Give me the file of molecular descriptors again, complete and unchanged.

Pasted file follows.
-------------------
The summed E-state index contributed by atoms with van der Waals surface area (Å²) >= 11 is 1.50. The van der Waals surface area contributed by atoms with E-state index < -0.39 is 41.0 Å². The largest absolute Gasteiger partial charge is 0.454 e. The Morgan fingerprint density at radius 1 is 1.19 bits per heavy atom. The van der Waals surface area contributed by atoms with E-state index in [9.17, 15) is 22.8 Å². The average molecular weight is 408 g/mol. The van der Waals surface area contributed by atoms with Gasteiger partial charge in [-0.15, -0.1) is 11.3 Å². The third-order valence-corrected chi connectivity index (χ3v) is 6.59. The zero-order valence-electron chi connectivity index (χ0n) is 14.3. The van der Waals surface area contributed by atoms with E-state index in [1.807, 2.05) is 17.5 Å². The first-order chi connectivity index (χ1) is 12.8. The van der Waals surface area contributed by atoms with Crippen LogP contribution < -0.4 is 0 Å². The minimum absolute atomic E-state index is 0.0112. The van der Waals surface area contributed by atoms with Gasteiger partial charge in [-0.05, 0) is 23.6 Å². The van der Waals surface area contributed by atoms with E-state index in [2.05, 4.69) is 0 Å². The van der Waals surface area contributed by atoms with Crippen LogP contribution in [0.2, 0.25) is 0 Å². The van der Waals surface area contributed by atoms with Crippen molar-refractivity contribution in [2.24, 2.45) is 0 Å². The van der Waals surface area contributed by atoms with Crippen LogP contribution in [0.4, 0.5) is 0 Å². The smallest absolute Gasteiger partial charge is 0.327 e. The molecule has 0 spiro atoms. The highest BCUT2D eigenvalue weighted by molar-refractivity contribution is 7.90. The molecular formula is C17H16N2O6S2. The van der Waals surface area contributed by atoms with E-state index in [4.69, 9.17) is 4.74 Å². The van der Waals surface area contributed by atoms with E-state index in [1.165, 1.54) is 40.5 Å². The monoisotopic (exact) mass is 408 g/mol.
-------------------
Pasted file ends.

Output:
The summed E-state index contributed by atoms with van der Waals surface area (Å²) >= 11 is 1.50. The van der Waals surface area contributed by atoms with E-state index < -0.39 is 41.0 Å². The largest absolute Gasteiger partial charge is 0.454 e. The Morgan fingerprint density at radius 1 is 1.19 bits per heavy atom. The van der Waals surface area contributed by atoms with E-state index in [9.17, 15) is 22.8 Å². The average molecular weight is 408 g/mol. The van der Waals surface area contributed by atoms with Gasteiger partial charge in [-0.15, -0.1) is 11.3 Å². The third-order valence-corrected chi connectivity index (χ3v) is 6.59. The zero-order valence-electron chi connectivity index (χ0n) is 14.3. The van der Waals surface area contributed by atoms with E-state index in [1.807, 2.05) is 17.5 Å². The first-order chi connectivity index (χ1) is 12.8. The van der Waals surface area contributed by atoms with Crippen LogP contribution < -0.4 is 0 Å². The minimum absolute atomic E-state index is 0.0112. The van der Waals surface area contributed by atoms with Gasteiger partial charge in [-0.05, 0) is 23.6 Å². The van der Waals surface area contributed by atoms with E-state index in [2.05, 4.69) is 0 Å². The van der Waals surface area contributed by atoms with Crippen LogP contribution in [0.2, 0.25) is 0 Å². The van der Waals surface area contributed by atoms with Crippen molar-refractivity contribution in [2.24, 2.45) is 0 Å². The van der Waals surface area contributed by atoms with Crippen LogP contribution in [0.4, 0.5) is 0 Å². The smallest absolute Gasteiger partial charge is 0.327 e. The molecule has 0 spiro atoms. The highest BCUT2D eigenvalue weighted by molar-refractivity contribution is 7.90. The molecular formula is C17H16N2O6S2. The van der Waals surface area contributed by atoms with E-state index in [4.69, 9.17) is 4.74 Å². The van der Waals surface area contributed by atoms with E-state index in [1.165, 1.54) is 40.5 Å². The monoisotopic (exact) mass is 408 g/mol.